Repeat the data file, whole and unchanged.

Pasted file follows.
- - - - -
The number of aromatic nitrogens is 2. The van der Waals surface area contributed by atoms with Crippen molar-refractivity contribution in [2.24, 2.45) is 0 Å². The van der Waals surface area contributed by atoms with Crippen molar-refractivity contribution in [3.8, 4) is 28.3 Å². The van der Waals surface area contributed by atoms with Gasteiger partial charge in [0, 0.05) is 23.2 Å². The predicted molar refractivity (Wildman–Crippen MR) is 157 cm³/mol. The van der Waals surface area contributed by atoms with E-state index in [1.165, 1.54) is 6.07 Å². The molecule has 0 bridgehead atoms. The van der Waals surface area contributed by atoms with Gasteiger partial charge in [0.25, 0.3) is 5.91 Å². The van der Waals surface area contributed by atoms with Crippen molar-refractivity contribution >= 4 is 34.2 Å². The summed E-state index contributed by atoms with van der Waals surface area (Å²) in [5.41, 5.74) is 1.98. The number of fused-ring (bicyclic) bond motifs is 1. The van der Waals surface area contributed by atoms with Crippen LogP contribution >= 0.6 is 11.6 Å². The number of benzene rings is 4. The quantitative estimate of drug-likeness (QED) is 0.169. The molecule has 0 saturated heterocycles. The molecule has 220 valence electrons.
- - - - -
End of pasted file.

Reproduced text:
The number of aromatic nitrogens is 2. The van der Waals surface area contributed by atoms with Crippen molar-refractivity contribution in [2.24, 2.45) is 0 Å². The van der Waals surface area contributed by atoms with Crippen molar-refractivity contribution in [3.8, 4) is 28.3 Å². The van der Waals surface area contributed by atoms with Gasteiger partial charge in [0, 0.05) is 23.2 Å². The predicted molar refractivity (Wildman–Crippen MR) is 157 cm³/mol. The van der Waals surface area contributed by atoms with E-state index in [1.165, 1.54) is 6.07 Å². The molecule has 0 bridgehead atoms. The van der Waals surface area contributed by atoms with Gasteiger partial charge in [0.25, 0.3) is 5.91 Å². The van der Waals surface area contributed by atoms with Crippen molar-refractivity contribution >= 4 is 34.2 Å². The summed E-state index contributed by atoms with van der Waals surface area (Å²) in [5.41, 5.74) is 1.98. The number of fused-ring (bicyclic) bond motifs is 1. The van der Waals surface area contributed by atoms with Crippen LogP contribution >= 0.6 is 11.6 Å². The number of benzene rings is 4. The quantitative estimate of drug-likeness (QED) is 0.169. The molecule has 0 saturated heterocycles. The molecule has 220 valence electrons.